Plausible responses to the threat of rapid sea-level rise in the Thames Estuary
Lonsdale, K. G and Downing, T. E. and Nicholls, Robert J. and Parker, Dennis J. and Vafeidis, A. T. and Dawson, Ray and Hall, J. W. (2008) Plausible responses to the threat of rapid sea-level rise in the Thames Estuary. Climatic Change, 91 (1-2). pp. 145-169. ISSN 0165-0009
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Official URL: http://dx.doi.org/10.1007/s10584-008-9483-0
This paper considers the perceptions and responses of selected stakeholders to a very low probability but high consequence climatic ‘surprise’—a scenario of rapid collapse of the West Antarctic ice sheet, producing a global rise in sea-level of 5 m over 100 years. It uses a case study of the Thames Estuary, UK, including London. Through a process of dialogue involving one-to-one interviews and a 1-day policy exercise, we addressed influences on decision-making when information is uncertain and our ability to plan, prepare for and implement effective ways of coping with this extreme scenario. The interviews and policy exercise explored plausible responses to the scenario and identified weaknesses in flood management approaches to dealing with such an occurrence. The analysis shows that an extreme scenario could be highly challenging, even for an area with well-developed institutions. Participants favoured two options (a) reconfiguring London around the rising water, and (b) building a new downstream barrier which would allow London to continue as today. The lack of consensus suggests the potential for policy paralysis in response to what is a highly uncertain phenomena—this could lead to a forced, unplanned response as the rapid change overwhelmed the existing defence capability. Hence, low probability, high consequence climatic events may challenge our existing institutions. Adaptive management is presented as an approach which could address this challenge.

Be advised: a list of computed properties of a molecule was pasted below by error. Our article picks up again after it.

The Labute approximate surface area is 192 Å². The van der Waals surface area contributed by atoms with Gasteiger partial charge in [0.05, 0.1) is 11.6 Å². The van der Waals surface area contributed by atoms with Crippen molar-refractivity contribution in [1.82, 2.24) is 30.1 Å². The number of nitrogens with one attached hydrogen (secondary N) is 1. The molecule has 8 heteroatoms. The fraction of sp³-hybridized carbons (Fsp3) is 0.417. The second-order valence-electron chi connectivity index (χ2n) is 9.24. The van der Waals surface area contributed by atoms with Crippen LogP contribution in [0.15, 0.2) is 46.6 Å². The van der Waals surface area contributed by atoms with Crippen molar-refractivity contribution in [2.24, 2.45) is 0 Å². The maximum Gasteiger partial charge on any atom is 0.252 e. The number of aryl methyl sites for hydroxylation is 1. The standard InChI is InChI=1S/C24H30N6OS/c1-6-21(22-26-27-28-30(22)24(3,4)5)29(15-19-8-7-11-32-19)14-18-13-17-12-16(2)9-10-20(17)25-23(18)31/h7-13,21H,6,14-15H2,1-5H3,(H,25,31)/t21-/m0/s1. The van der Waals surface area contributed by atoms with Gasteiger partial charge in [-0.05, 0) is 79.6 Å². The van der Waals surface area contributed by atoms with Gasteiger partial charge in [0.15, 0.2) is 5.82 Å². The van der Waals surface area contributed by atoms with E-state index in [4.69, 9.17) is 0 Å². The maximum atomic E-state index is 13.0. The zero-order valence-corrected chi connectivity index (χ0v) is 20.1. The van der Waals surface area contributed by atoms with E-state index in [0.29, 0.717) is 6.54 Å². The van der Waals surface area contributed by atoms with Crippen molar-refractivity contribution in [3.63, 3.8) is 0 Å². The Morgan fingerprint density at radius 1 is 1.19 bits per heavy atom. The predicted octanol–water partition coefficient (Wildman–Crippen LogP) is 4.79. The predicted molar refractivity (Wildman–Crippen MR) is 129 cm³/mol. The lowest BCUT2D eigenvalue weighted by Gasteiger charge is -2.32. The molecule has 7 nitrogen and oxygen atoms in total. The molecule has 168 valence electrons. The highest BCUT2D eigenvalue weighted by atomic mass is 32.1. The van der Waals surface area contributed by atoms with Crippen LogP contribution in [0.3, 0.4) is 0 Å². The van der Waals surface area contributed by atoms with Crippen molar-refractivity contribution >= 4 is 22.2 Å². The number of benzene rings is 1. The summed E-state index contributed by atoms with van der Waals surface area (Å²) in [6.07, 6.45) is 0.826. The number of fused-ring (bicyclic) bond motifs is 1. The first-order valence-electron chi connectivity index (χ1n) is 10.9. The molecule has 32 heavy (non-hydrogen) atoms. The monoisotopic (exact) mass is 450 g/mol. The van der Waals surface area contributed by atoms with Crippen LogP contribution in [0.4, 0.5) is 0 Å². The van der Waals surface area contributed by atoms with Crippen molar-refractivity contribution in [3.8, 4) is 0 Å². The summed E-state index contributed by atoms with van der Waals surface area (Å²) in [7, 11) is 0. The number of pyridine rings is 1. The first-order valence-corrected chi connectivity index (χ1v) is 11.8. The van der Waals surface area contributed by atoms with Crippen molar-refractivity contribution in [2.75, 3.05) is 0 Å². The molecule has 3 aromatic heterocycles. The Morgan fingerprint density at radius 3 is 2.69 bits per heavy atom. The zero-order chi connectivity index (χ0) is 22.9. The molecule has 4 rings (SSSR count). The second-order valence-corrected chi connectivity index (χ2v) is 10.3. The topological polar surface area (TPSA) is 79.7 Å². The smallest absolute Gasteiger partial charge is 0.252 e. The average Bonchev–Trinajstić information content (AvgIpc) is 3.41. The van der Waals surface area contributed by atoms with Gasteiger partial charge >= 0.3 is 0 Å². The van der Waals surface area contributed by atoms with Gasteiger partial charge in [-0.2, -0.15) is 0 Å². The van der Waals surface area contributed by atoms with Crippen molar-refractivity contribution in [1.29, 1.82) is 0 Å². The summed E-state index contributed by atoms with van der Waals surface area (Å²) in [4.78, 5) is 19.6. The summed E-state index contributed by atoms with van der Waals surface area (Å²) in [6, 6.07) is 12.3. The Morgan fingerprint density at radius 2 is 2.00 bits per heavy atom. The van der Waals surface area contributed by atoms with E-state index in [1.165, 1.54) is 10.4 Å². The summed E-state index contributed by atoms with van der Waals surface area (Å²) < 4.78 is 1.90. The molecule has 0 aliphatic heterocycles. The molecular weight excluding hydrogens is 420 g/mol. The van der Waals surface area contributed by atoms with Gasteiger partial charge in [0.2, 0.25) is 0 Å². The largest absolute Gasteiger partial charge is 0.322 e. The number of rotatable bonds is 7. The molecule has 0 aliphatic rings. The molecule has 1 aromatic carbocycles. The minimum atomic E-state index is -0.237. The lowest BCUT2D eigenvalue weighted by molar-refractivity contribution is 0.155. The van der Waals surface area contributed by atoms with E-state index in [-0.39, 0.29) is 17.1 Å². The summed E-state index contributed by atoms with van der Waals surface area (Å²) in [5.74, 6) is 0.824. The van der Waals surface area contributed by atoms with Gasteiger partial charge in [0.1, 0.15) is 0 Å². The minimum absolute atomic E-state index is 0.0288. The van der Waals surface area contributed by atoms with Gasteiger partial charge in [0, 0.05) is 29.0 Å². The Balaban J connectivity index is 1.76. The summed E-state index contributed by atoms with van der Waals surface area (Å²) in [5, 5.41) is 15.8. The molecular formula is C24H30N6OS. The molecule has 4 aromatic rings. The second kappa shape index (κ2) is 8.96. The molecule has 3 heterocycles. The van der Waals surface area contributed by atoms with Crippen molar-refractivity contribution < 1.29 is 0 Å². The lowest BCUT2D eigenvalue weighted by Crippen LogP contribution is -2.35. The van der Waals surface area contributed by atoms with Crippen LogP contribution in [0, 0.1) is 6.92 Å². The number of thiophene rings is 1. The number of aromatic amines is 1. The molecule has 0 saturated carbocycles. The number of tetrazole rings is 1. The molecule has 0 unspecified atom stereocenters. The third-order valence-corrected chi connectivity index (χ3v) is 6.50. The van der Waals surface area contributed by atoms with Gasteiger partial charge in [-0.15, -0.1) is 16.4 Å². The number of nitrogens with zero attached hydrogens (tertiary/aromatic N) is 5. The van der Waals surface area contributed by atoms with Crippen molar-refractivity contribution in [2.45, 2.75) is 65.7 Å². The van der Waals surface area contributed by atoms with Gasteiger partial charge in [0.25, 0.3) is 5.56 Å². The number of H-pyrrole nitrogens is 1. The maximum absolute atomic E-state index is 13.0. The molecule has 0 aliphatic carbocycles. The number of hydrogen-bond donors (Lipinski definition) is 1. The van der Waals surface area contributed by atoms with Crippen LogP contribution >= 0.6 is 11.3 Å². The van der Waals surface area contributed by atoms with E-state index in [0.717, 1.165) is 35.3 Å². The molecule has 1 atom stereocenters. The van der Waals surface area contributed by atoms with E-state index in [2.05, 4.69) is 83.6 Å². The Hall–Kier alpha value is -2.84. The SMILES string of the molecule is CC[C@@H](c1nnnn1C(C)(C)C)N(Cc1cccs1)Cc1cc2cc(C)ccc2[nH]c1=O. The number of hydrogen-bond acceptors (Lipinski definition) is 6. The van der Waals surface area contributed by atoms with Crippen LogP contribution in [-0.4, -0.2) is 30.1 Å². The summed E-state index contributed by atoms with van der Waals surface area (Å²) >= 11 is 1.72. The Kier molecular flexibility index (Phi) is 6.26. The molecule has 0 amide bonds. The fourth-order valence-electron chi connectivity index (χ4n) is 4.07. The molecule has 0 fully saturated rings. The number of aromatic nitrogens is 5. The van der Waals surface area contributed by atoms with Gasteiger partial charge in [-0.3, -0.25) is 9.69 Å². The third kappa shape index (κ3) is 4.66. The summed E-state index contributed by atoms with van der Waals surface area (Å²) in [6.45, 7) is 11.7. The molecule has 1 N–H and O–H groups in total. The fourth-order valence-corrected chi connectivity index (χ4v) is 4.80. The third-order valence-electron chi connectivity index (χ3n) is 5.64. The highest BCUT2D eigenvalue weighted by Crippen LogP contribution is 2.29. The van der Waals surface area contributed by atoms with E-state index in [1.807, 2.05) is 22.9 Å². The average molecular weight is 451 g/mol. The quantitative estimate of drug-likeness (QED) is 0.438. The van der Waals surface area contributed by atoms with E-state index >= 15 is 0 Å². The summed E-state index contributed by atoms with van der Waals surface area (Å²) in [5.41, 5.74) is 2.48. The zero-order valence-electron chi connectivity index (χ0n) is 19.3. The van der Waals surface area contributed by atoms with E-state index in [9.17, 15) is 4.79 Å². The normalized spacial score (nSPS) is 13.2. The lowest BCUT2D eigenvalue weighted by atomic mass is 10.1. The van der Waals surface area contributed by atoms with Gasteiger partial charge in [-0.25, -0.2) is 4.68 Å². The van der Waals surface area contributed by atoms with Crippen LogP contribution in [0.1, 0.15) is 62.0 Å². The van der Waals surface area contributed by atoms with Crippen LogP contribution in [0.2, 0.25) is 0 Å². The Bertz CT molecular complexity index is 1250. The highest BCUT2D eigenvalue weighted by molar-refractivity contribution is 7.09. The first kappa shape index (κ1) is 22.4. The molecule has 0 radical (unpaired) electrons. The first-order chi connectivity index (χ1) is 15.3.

|Research Areas:||Middlesex University Schools and Centres > School of Science and Technology|
|Citations on ISI Web of Science:||13|
|Deposited On:||14 Apr 2011 08:00|
|Last Modified:||13 Oct 2014 16:55|
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